What is the sonnet form (not rhyme scheme) for "Sonnet 75" by Edmund Spenser?

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Edmund Spenser 's "Sonnet 75" is a Spenserian sonnet, so it has a specific structure/form that it follows, but it is not possible to discuss the form of this sonnet without discussing the rhyme scheme. At first glance, the sonnet appears to be a Shakespearean sonnet. It is made of...

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Edmund Spenser's "Sonnet 75" is a Spenserian sonnet, so it has a specific structure/form that it follows, but it is not possible to discuss the form of this sonnet without discussing the rhyme scheme. At first glance, the sonnet appears to be a Shakespearean sonnet. It is made of three quatrains followed by a couplet, and written in iambic pentameter. That's the same form that Shakespeare uses. The similarity is also identical if a reader is looking only at the rhyme scheme of the first quatrain. Shakespearean sonnets use an ABAB rhyme scheme for the first quatrain, and "Sonnet 75" by Spenser does the same thing.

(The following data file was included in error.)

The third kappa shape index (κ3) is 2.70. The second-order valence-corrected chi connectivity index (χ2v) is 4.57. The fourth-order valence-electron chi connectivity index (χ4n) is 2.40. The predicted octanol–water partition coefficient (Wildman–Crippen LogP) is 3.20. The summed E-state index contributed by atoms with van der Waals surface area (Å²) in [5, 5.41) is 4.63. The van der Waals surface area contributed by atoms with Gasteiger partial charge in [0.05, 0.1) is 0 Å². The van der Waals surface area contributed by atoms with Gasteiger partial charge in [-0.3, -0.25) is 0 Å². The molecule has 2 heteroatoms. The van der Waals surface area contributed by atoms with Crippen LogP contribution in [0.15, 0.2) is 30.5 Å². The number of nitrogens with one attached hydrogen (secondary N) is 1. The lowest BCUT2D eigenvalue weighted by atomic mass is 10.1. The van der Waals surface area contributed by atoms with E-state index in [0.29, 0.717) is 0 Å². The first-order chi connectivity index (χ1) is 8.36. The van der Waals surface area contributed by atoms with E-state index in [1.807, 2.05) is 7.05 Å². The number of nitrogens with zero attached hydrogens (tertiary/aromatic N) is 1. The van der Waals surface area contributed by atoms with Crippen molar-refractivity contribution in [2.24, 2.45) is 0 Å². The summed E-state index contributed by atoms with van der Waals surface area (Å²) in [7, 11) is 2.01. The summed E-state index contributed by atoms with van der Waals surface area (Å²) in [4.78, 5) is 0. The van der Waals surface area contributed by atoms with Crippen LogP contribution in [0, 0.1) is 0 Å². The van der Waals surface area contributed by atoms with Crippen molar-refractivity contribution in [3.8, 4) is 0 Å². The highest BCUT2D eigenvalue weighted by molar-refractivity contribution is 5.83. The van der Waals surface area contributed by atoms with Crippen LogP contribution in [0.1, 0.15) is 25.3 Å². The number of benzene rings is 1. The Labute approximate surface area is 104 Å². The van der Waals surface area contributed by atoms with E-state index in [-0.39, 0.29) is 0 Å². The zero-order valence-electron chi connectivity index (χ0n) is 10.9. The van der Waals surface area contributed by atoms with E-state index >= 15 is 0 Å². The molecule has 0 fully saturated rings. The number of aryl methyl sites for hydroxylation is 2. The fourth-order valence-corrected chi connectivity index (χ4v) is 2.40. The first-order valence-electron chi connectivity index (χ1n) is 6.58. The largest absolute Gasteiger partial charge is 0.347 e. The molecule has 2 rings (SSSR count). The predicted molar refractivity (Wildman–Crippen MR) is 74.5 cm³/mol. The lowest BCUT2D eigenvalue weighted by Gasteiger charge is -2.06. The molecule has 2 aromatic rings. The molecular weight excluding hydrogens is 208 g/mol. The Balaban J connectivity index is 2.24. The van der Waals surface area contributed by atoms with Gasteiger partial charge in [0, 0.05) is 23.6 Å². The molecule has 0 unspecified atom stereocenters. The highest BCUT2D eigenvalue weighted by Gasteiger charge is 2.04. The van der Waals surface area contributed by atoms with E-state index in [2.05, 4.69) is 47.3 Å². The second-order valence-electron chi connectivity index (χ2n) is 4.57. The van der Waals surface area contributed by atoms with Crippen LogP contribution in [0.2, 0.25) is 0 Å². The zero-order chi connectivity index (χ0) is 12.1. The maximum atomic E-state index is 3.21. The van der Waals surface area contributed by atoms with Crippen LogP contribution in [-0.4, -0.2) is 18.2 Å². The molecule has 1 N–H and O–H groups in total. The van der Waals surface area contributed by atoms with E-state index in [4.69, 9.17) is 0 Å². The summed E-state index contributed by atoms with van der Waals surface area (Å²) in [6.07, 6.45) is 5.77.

One day I wrote her name upon the strand,

But came the waves and washed it away:

Again I write it with a second hand,

But came the tide, and made my pains his prey.

The key to Spenser's sonnet is found when a reader looks at the rhymes leading the start of the next quatrain. Spenser uses “couplet links” between quatrains. Lines 1-4 will be ABAB, lines 5-8 will be BCBC, and lines 9-12 will be CDCD. What this does is create couplets within/between the stanzas.

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"Sonnet 75" by Edmund Spenser is written a Spenserian sonnet, a form which he devised himself.   This form of sonnet divides the poem into three quatrains (stanzas of four lines each), followed by a couplet. 

In a spenserian sonnet, the first three quatrains often share similar or loosely related ideas, and the couplet at the end often suggests a new idea or commentary on the above stanzas.  The rhyme scheme of a spenserian sonnet is ABAB/BCBC/CDCD/EE. 

Spenser's "Sonnet 75" meets all these criteria, telling of the speaker's wish to write his love's name on the sand in the first stanza.  In the following stanzas, the woman says that he should not try to "immortalize" her, and Spenser concludes in the final couplet that even after death, their love shall live on.

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